Securing Zone Transfers

7.11.1 Problem

You want to secure zone transfers from a name server.

7.11.2 Solution

Use the allow-transfer substatement to specify the addresses of slave name servers allowed to transfer zones. Or, even better, define a TSIG key on the master and slave name servers (see Section 7.10), and specify the TSIG key in the allow-transfer substatement.

allow-transfer can be used as either an options substatement or as a zone substatement. As a zone substatement, allow-transfer applies only to transfers of that zone, and overrides any allow-transfer options substatement for transfers of that zone.

For example, to restrict transfers of the zone foo.example to the slave name server at 192.168.0.2, you might use this zone statement:

zone "foo.example" {
 type master;
 file "db.foo.example";
 allow-transfer { 192.168.0.2; };
};

To restrict transfers of all authoritative zones to slave name servers signing their requests with the TSIG key ns1-ns2.foo.example, you might use the following options statement:

options {
 directory "/var/named";
 allow-transfer { key ns1-ns2.foo.example; };
};

The keyword key is necessary to distinguish the name of the TSIG key from a named ACL.

Obviously, the slave doesn't need any special configuration to initiate its zone transfers from its own address, but it does require configuration to tell it to sign requests with a particular TSIG key. To tell a slave to sign all zone transfer requests to the name server at 192.168.0.1 with the key ns1-ns2.foo.example, you could add the following server statement to named.conf:

server 192.168.0.1 {
 keys ns1-ns2.foo.example;
};

7.11.3 Discussion

For readability's sake, consider defining ACLs with descriptive names even when you're only using IP addresses in your allow-transfer substatements. For example, you could rewrite the zone statement above like so:

acl ns2.foo.example { 192.168.0.2; };

zone "foo.example" {
 type master;
 file "db.foo.example";
 allow-transfer { ns2.foo.example; };
};

Isn't that better?

You can mix IP addresses and TSIG keys in an allow-transfer substatement, too, in which case the individual elements or logically OR'd together.

Restricting zone transfers to a slave name server by both a TSIG key and the slave's address is more difficult than you might imagine. First, define an ACL that matches all IP addresses except the address of the slave:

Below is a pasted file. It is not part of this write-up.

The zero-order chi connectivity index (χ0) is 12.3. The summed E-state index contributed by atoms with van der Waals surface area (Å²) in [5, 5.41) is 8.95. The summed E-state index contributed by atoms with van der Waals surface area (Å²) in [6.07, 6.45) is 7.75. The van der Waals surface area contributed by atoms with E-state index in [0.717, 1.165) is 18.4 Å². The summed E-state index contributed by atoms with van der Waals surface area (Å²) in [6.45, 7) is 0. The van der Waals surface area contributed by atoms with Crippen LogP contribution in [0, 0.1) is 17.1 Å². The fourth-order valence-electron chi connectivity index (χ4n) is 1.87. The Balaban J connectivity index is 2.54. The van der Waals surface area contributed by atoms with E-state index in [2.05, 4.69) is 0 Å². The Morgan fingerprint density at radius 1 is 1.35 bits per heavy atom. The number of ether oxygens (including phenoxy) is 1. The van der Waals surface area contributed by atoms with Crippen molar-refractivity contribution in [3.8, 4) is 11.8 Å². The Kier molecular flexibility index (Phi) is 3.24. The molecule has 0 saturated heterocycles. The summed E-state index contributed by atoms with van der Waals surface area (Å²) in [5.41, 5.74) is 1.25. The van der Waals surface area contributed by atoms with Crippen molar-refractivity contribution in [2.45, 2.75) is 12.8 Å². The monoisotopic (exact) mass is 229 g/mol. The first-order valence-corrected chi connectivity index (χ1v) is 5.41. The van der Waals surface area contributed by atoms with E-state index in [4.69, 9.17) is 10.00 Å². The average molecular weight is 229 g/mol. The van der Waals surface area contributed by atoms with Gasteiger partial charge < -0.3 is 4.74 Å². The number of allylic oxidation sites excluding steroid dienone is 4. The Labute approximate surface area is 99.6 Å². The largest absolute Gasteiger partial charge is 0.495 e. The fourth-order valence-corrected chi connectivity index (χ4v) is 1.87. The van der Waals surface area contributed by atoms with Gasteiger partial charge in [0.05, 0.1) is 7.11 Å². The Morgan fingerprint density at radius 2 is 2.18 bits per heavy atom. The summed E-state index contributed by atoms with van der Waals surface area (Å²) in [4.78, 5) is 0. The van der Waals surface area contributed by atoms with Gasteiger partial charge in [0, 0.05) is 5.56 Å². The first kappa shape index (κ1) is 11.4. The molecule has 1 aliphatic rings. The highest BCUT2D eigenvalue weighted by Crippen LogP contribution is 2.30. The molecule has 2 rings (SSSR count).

acl not-ns2.foo.example { !192.168.0.2; any; };

Use the negation of this ACL as the first term of the argument to allow-transfer, and the TSIG key as the second:

options {
 directory "/var/named";
 allow-transfer { !not-ns2.foo.example; key ns1-ns2.foo.example; };
};

The negation operator in the first term tells the name server to deny zone transfers from addresses that match the negated ACL, not-ns2.foo.example, and the negated ACL matches every address but that of the slave. In other words, the first term denies all addresses but the address of the slave. The next term guarantees that only requests from the slave that are signed with the specified TSIG key are permitted; any other requests from the address of the slave are implicitly denied.

Finally, remember that a BIND name server's default is to allow transfers of any zone, so you'll need to deny all transfers on slave name servers that don't serve any other slaves with:

allow-transfer { none; };

7.11.4 See Also

Section 7.10 for instructions on defining TSIG keys and "Preventing Unauthorized Zone Transfers" in Chapter 11 of DNS and BIND.

Getting Started

Zone Data

BIND Name Server Configuration

Electronic Mail

BIND Name Server Operations

Delegation and Registration

Security

Interoperability and Upgrading

Resolvers and Programming

Logging and Troubleshooting

IPv6



DNS & BIND Cookbook
DNS & BIND Cookbook
ISBN: 0596004109
EAN: 2147483647
Year: 2005
Pages: 220
Authors: Cricket Liu

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